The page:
Some swing the club with one arm. Others use special carts so they can hit from a sitting position. And still others hit the ball three times and then carry it the rest of the way to the next green. These are the new golfers -- people with disabilities who have taken up the sport for recreation and therapy.
Noel Jablonski, golf pro and co-owner of the Every Body Golf School in Oakton, has made a specialty of golf lessons for people with disabilities. She instructs people who have suffered strokes and brain injuries, amputees, accident victims, people with hip replacements or bad backs, a student with cerebral palsy, another with leukemia, autistic teens and people in wheelchairs.
"Golf is a perfect sport for a person with a movement disability, because the ball doesn't move," said Jablonski.
The golfing world, largely prompted by disabled activists and the Americans with Disabilities Act, is working on bringing more disabled people to the game of golf.
In September, the Ladies Professional Golf Association held its first program to train golf pros to teach people with disabilities. Working with health professionals, they learned how to give lessons and fit clubs for people with special needs. The LPGA hopes to conduct three more of these programs next year, including one in the Washington area.
"The recreational specialists and physical therapists are finding that golf is a huge asset to rehabilitation programs," said Betsy Clark, the LPGA's director of education. "The potential is there to have a whole group of people we were missing. Now [golf] is for everybody to play."
When Jablonski, a member of LPGA's National Committee on Accessible Golf and an instructor at the recent LPGA program, first became interested in such teaching she asked a physical therapist who golfs to help her adapt the game for disabled players.
The lessons are customized to the individual--but then so are lessons for abled-bodied people, Jablonski pointed out.
People in wheelchairs use a longer club at a modified angle to swing from a sitting position. Amputees have to practice a different balance. Stroke patients may hit with one hand. For some, they are learning a new sport that can help increase their physical fitness and range of motion. For others, it's a matter of relearning the game and regaining confidence after an accident or stroke.
Jablonski and her partner, George Danielson, opened up the Every Body Golf School at the Oak Marr Recreation Center in January 1998, and the school now has eight instructors. She teaches the golfers with disabilities, seeing perhaps three or four each week in addition to her abled-bodied students.
Jablonski "was one of the first to do" such work, said Michael Or-ing, executive director of FORE ALL!, a group devoted to creating golf courses that are fully accessible to disabled golfers. "There's just a handful" of golf pros offering such training.
Oring's group hopes to break ground next year on its first fully accessible golf course, to be located on 225 acres near Walker Mill Regional Park in Prince George's County. The organization has received state and local funding and has requested federal money for what it hopes will be the first of many such facilities across the country. The course will include specially designed cart paths, hazards accessible to people in wheelchairs, sound-emitting devices and audible descriptions of holes to help blind golfers.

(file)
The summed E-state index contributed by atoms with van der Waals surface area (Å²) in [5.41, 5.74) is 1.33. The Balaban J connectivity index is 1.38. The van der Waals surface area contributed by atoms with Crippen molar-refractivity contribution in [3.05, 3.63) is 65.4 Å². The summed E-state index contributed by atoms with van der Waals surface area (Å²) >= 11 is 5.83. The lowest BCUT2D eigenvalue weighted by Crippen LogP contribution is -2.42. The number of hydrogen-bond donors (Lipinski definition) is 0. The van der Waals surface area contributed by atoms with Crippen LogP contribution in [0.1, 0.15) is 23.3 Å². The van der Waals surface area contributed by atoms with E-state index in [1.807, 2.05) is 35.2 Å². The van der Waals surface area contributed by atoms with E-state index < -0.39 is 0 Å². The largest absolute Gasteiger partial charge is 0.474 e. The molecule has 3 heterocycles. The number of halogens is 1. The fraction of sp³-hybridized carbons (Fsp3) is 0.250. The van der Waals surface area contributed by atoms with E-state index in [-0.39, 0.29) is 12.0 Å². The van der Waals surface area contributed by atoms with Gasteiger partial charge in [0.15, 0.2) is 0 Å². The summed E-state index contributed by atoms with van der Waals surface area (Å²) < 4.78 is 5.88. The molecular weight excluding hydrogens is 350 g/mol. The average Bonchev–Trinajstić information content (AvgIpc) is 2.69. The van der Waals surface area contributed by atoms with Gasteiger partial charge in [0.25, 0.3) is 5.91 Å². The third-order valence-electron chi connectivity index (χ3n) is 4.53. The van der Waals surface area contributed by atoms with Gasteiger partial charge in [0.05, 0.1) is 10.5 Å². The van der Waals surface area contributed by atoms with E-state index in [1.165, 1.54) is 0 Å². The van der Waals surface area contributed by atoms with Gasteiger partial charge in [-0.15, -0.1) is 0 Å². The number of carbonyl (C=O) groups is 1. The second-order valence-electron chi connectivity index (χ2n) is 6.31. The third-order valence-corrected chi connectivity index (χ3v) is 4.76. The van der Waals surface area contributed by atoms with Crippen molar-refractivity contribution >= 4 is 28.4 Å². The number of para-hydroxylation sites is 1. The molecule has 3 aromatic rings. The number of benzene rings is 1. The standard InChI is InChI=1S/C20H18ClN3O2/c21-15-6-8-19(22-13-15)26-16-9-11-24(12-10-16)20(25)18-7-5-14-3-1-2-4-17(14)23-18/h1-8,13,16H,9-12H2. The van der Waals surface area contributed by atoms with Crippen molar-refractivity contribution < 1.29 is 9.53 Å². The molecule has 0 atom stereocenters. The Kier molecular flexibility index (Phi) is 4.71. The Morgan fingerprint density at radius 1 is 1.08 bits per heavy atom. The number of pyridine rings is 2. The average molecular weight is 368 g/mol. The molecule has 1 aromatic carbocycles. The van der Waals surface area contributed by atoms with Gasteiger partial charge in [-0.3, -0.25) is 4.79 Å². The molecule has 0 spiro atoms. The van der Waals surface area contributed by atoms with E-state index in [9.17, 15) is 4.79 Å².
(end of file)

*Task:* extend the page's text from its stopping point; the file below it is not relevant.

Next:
Golf course accessibility is an ongoing issue for people with disabilities. Professional golfer Casey Martin, who has a leg problem that prevents him from walking long distances, went to court to gain the right to use a golf cart on the Professional Golfers' Association (PGA) tour. The PGA is appealing the case.
An obstacle for the more typical disabled golfer, however, has been concern about the effect their special carts might have on the turf at golf courses, especially the manicured greens. Special single-rider golf carts, with a seat that rotates to allow the golfer to swing while sitting, don't damage the courses any more than a footprint does, according to advocates for the disabled. Golf courses, especially public courses, are starting to acquire them.
Like other golfers, disabled players need to remember good golf etiquette, Jablonski said, such as not holding up players behind them. One way for those who can't hit the ball very far is to use the three-shot method: hit three times, then pick up the ball and take it the rest of the way to the green. Or they might start at a particular yardage marker rather than the regular tee. Those easily fatigued might just play a few holes and then quit for the day.
"Everybody has to find their own place about what makes them happy about playing golf," said Jablonski.
Golf is fulfilling a lifelong interest in sports for Sheri Teshak. When she was younger, Teshak "lived for sports," whether it was tennis, bowling, high school softball or playing team handball as often as three times a day. That all ended after she developed a rare muscle disease in her mid-twenties, a condition that leaves her weak and easily fatigued. She thought her sports days were over--until she started taking lessons from Jablonski.
"Golf didn't really catch me until I became sick," said Teshak, now 38. "Now I'm totally addicted to it."
FORE ALL! is holding a golf clinic for disabled players at the second at the Chevy Chase Country Club on Oct. 24. For information call, 301-881-1818.